Here’s how much I’d need to invest in Tesco shares for £100 in monthly passive income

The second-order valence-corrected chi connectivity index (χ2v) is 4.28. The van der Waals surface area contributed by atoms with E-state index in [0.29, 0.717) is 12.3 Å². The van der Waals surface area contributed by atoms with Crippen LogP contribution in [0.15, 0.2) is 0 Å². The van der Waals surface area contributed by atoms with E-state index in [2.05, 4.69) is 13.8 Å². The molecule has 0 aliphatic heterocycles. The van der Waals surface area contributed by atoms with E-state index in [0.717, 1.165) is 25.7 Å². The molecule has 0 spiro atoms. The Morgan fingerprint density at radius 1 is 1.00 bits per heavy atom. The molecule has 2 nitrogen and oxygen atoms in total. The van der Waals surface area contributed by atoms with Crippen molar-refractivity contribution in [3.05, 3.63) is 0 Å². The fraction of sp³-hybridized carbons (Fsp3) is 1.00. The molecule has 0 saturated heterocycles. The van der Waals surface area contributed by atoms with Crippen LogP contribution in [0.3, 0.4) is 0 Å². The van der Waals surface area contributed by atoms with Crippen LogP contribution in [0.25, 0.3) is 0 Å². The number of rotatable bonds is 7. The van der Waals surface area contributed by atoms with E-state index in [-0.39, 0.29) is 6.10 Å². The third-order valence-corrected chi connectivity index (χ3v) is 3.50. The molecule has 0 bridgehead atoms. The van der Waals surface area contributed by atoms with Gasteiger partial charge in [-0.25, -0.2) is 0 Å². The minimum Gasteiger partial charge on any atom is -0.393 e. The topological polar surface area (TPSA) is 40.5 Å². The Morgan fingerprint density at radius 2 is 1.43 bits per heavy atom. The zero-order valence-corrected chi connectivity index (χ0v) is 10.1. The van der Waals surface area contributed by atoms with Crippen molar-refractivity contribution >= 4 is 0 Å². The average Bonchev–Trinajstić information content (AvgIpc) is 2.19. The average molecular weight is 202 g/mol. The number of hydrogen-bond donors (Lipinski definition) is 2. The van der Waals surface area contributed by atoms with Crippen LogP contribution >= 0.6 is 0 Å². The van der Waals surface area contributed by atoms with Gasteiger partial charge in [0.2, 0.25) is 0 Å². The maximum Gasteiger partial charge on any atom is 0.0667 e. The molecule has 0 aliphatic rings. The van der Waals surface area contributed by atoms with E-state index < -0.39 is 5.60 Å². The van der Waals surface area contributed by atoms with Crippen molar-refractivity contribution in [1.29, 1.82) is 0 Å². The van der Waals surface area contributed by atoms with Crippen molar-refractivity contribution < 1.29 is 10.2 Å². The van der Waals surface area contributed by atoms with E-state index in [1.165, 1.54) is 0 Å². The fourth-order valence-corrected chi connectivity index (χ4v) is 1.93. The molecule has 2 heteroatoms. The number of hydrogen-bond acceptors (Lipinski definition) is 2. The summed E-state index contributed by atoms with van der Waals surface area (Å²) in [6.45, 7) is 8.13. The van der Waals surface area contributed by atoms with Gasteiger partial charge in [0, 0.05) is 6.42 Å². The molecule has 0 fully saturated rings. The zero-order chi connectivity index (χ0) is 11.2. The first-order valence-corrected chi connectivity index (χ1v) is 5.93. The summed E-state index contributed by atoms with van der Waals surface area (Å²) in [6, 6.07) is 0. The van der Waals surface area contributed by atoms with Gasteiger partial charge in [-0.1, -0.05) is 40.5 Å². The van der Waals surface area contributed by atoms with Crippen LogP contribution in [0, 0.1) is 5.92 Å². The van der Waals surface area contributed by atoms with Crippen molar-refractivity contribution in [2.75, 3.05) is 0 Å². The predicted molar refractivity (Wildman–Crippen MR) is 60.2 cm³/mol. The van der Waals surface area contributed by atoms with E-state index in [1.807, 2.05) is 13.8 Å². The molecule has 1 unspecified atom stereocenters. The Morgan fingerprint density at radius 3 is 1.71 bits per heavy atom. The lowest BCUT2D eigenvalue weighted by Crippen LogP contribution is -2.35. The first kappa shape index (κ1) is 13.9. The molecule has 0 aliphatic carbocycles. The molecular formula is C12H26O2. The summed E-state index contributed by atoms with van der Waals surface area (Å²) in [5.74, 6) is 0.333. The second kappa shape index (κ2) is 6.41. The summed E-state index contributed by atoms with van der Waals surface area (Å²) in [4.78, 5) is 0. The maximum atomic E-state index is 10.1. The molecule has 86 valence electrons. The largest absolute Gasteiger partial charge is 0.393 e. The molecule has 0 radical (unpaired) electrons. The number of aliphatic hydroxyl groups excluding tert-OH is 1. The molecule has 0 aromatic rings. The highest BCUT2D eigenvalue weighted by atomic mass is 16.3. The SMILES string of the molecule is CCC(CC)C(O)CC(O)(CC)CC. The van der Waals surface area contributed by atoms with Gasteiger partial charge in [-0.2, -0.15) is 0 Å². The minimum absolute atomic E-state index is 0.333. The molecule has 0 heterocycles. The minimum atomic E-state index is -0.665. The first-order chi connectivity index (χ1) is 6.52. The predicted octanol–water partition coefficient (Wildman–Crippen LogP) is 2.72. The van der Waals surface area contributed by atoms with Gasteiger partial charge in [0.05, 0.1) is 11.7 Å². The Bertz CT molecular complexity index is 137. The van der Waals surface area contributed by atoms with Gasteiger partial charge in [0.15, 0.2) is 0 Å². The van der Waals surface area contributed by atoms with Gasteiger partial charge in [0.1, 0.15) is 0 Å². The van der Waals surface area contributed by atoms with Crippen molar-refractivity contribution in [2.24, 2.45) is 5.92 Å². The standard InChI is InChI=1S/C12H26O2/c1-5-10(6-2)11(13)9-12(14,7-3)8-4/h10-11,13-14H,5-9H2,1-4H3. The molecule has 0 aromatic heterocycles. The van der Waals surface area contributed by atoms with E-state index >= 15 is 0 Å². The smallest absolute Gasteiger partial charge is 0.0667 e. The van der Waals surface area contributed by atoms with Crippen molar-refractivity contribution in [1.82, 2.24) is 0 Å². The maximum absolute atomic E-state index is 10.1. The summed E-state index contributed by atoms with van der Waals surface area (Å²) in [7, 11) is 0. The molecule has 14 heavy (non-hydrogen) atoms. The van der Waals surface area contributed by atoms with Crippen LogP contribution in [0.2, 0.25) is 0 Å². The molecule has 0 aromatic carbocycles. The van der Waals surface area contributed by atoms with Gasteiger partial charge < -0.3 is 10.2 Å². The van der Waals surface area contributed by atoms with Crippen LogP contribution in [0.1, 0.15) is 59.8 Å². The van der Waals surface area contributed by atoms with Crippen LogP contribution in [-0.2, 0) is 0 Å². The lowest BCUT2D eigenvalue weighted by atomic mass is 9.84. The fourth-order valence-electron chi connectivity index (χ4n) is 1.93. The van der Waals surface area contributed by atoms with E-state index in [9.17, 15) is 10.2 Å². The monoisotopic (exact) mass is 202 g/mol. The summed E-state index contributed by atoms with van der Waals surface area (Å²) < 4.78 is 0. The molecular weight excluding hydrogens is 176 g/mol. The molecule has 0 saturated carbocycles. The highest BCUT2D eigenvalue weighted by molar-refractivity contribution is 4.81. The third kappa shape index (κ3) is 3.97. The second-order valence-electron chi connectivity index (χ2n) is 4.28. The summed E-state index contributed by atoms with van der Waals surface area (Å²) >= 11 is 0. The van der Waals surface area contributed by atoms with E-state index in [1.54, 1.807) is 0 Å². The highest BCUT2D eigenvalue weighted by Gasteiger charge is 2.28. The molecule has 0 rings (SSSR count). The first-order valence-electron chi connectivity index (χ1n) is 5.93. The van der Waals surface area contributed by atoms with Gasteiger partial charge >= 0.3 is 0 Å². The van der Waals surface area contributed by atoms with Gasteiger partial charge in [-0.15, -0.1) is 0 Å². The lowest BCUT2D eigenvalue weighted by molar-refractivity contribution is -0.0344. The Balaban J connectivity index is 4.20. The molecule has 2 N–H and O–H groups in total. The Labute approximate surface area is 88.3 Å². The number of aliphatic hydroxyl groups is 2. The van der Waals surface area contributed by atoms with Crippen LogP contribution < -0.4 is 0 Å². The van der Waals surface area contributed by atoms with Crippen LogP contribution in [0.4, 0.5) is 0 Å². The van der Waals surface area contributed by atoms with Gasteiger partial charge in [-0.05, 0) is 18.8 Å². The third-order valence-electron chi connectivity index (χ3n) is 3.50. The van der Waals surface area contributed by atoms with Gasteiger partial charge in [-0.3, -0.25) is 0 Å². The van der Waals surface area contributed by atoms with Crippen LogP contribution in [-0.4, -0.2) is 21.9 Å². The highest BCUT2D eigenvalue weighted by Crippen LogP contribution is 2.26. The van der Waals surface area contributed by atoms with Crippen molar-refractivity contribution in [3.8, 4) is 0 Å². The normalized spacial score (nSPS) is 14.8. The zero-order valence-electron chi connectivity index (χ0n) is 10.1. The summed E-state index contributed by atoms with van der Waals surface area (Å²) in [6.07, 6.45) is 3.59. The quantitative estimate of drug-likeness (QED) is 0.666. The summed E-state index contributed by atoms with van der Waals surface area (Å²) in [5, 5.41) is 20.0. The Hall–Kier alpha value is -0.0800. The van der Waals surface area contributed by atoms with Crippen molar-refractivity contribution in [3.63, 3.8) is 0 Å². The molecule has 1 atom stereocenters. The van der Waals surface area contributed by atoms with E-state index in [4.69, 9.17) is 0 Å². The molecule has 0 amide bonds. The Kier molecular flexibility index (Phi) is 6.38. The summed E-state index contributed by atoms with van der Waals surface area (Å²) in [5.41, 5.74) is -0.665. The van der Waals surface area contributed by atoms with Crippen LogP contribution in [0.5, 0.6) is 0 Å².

Tesco (LSE: TSCO) shares have gained 25% over the past year as inflation has finally started to cool. In contrast, the FTSE 100 index is basically flat across the same time frame. Yet, despite this uptrend, the forward-looking dividend yield for next year is still a very handy 4.4%. So, if I wanted to target £100 a month in passive income, how many Tesco shares would I need to buy? Let’s take a look. Investing for income As mentioned, the shares are currently changing hands for 287p each. At today’s forecast dividend yield of 4.4% for fiscal year 2025 (which starts 26 February 2024 for Tesco), I’d need to buy 9,380 shares to earn £100 in monthly passive income. Those would set me back £26,920, a sizeable sum of money to invest in a single company at once. In fact, it’s more than the current £20,000 annual allowance for a Stocks and Shares ISA, so there could be some tax implications, depending on circumstances. Please note that tax treatment depends on the individual circumstances of each client and may be subject to change in future. The content in this article is provided for information purposes only. It is not intended to be, neither does it constitute, any form of tax advice. A couple of caveats Now, I should point out that Tesco doesn’t distribute monthly dividends. It pays two each year (excluding special dividends), and those are typically in June/July (the final dividend) and November (the interim). So the example £1,200 target figure here would be split among those dates. It’s also important to note that dividends aren’t guaranteed to be paid. Even Tesco, a stable company that sells non-discretionary groceries, can cancel its shareholder payout. Indeed, the company paid no dividends at all in 2016 and 2017 following an accounting scandal and lower profits. That said, beyond this rather serious blip, the supermarket has an impressive track record of paying shareholders. And it is a much more focused business nowadays after selling off many international and non-core operations. Strong trading Food inflation has been falling in the last few months, and this has helped some shoppers loosen the purse strings. It has also allowed the firm to cut prices on around 2,500 products, ranging from bread to broccoli. Consequently, trading has been strong and management recently upgraded its full-year guidance. It now expects adjusted retail operating profits to be in the range of £2.6bn–£2.7bn, ahead of its earlier guidance of £2.4bn–£2.5bn. And the company sees retail free cash flow of £1.8bn–£2bn, up from its previous £1.4bn–£1.8bn estimate. As impressive as that is, there are still risks to be aware of. One is that interest rates remain at a 15-year high. And according to data from the Office for National Statistics, more than 3,400 households will re-mortgage every day between 2 November and 1 May 2024. Therefore, shopping basket sizes may come under pressure again, as people face higher repayments. Should I buy Tesco shares? The stock is trading at a reasonable 12 times current-year earnings, while the dividend is covered two times by earnings. So there’s a lot to like from a valuation and income perspective. Plus, City analysts taken as a group are targeting a share price of 320p, which is 11% higher than today’s 287p. Of course, one should always take such price forecasts with a large pinch of Tesco’s pink Himalayan salt. But it’s nevertheless an encouraging sign that analysts are bullish. So, will I buy the shares myself? Well, with Christmas fast approaching, I’m a bit strapped for spare cash to invest. But once the holiday season is over, Tesco shares could become a candidate for inclusion in my income portfolio. However, they’d only form a small part of a diversified mix of dividend stocks.

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